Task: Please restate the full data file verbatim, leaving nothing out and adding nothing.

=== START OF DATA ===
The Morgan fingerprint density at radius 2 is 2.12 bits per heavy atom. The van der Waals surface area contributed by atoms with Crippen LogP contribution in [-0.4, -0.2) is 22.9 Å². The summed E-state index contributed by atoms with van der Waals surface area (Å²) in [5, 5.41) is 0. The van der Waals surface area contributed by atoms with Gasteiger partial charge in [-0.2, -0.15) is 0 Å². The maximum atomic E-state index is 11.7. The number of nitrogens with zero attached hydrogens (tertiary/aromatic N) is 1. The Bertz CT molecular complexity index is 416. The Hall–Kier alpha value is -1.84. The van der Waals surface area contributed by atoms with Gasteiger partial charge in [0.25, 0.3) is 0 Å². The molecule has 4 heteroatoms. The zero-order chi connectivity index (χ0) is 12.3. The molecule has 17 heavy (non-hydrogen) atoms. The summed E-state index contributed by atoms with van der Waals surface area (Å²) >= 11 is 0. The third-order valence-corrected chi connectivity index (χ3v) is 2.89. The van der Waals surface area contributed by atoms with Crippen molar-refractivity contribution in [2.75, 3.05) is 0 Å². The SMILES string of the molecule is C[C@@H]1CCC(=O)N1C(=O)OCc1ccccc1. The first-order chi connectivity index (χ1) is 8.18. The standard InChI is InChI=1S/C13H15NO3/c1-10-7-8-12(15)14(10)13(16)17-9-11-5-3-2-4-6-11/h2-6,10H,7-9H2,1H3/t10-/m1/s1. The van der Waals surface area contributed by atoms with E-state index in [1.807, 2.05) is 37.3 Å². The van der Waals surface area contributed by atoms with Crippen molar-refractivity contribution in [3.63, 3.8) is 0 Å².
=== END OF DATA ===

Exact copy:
The Morgan fingerprint density at radius 2 is 2.12 bits per heavy atom. The van der Waals surface area contributed by atoms with Crippen LogP contribution in [-0.4, -0.2) is 22.9 Å². The summed E-state index contributed by atoms with van der Waals surface area (Å²) in [5, 5.41) is 0. The van der Waals surface area contributed by atoms with Gasteiger partial charge in [-0.2, -0.15) is 0 Å². The maximum atomic E-state index is 11.7. The number of nitrogens with zero attached hydrogens (tertiary/aromatic N) is 1. The Bertz CT molecular complexity index is 416. The Hall–Kier alpha value is -1.84. The van der Waals surface area contributed by atoms with Gasteiger partial charge in [0.25, 0.3) is 0 Å². The molecule has 4 heteroatoms. The zero-order chi connectivity index (χ0) is 12.3. The molecule has 17 heavy (non-hydrogen) atoms. The summed E-state index contributed by atoms with van der Waals surface area (Å²) >= 11 is 0. The third-order valence-corrected chi connectivity index (χ3v) is 2.89. The van der Waals surface area contributed by atoms with Crippen molar-refractivity contribution in [2.75, 3.05) is 0 Å². The SMILES string of the molecule is C[C@@H]1CCC(=O)N1C(=O)OCc1ccccc1. The first-order chi connectivity index (χ1) is 8.18. The standard InChI is InChI=1S/C13H15NO3/c1-10-7-8-12(15)14(10)13(16)17-9-11-5-3-2-4-6-11/h2-6,10H,7-9H2,1H3/t10-/m1/s1. The van der Waals surface area contributed by atoms with E-state index in [1.807, 2.05) is 37.3 Å². The van der Waals surface area contributed by atoms with Crippen molar-refractivity contribution in [3.63, 3.8) is 0 Å².